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Letter from John Adams to Abigail Adams, 12 May 1774

My Dear

I am extreamly afflicted with the Relation your Father gave me, of the Return of your Disorder. I fear you have taken some Cold; We have had a most pernicious Air, a great Part of this Spring. I am sure I have Reason to remember it -- my Cold is the most obstinate and threatning one, I ever had in my Life: However, I am unwearied in my Endeavours to subdue it, and have the Pleasure to think I have had some Success. I rise at 5, walk 3 Miles, keep the Air all day and walk again in the Afternoon. These Walks have done me more good than any Thing, tho I have been constantly plied with Teas, and your Specific. My own Infirmities, the Account of the Return of yours, and the public News coming Altogether have put my Utmost Phylosophy to the Tryal.

We live my dear Soul, in an Age of Tryal. What will be the Consequence I know not. The Town of Boston, for ought I can see, must suffer Martyrdom: It must expire: And our principal Consolation is, that it dies in a noble Cause. The Cause of Truth, of Virtue, of Liberty and of Humanity: and that it will probably have a glorious Reformation, to greater Wealth, Splendor and Power than ever.

For my own part I'll

Let me know what is best for us to do. It is expensive keeping a Family here. And there is no Prospect of any Business in my Way in this Town this whole Summer. I dont receive a shilling a Week.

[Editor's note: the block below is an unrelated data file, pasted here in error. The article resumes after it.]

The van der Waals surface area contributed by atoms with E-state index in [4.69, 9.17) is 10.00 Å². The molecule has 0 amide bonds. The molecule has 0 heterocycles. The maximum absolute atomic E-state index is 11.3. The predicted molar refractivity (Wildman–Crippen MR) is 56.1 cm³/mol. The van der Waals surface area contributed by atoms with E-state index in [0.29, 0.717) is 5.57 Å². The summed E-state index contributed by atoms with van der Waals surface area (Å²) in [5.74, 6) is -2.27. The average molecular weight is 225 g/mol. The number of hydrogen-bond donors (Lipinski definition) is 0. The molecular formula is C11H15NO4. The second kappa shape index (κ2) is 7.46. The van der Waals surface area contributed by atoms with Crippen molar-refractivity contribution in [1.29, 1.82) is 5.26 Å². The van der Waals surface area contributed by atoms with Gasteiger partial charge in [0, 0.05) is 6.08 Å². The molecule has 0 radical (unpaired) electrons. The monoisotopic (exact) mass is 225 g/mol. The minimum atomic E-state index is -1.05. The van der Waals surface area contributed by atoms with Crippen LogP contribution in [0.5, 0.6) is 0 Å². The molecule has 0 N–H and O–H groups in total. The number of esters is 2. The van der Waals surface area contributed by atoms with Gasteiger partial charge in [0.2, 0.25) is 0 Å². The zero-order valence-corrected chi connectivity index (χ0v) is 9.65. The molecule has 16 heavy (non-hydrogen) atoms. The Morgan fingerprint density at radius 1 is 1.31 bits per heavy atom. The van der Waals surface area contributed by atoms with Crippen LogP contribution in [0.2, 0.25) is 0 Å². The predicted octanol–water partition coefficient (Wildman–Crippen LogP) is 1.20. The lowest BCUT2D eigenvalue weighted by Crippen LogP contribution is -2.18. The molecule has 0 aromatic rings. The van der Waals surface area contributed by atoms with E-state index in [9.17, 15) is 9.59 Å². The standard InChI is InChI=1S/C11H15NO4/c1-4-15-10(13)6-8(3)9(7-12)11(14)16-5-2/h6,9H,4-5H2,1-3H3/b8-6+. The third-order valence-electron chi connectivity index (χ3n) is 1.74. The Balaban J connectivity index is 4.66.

We must contrive as many Ways as we can, to save Expences, for We may have Calls to contribute, very largely in Proportion to our Circumstances, to prevent other very honest, worthy People from suffering for Want, besides our own Loss in Point of Business and Profit.

Dont imagine from all this that I am in the Dumps. Far otherwise. I can truly say, that I have felt more Spirits and Activity, since the Arrival of this News, than I had done before for years. I look upon this, as the last Effort of Lord Norths Despair. And he will as surely be defeated in it, as he was in the Project of the Tea. -- I am, with great Anxiety for your Health your

John Adams

[Envelope -- see page image]

Cite web page as: Letter from John Adams to Abigail Adams, 12 May 1774 [electronic edition]. Adams Family Papers: An Electronic Archive. Massachusetts Historical Society. http://www.masshist.org/digitaladams/
Original manuscript: Adams, John. Letter from John Adams to Abigail Adams, 12 May 1774. 3 pages. Original manuscript from the Adams Family Papers, Massachusetts Historical Society.
Source of transcription: Butterfield, L.H., ed. Adams Family Correspondence. Vol. 1. Cambridge, Mass. : Belknap Press of Harvard University Press, 1963.
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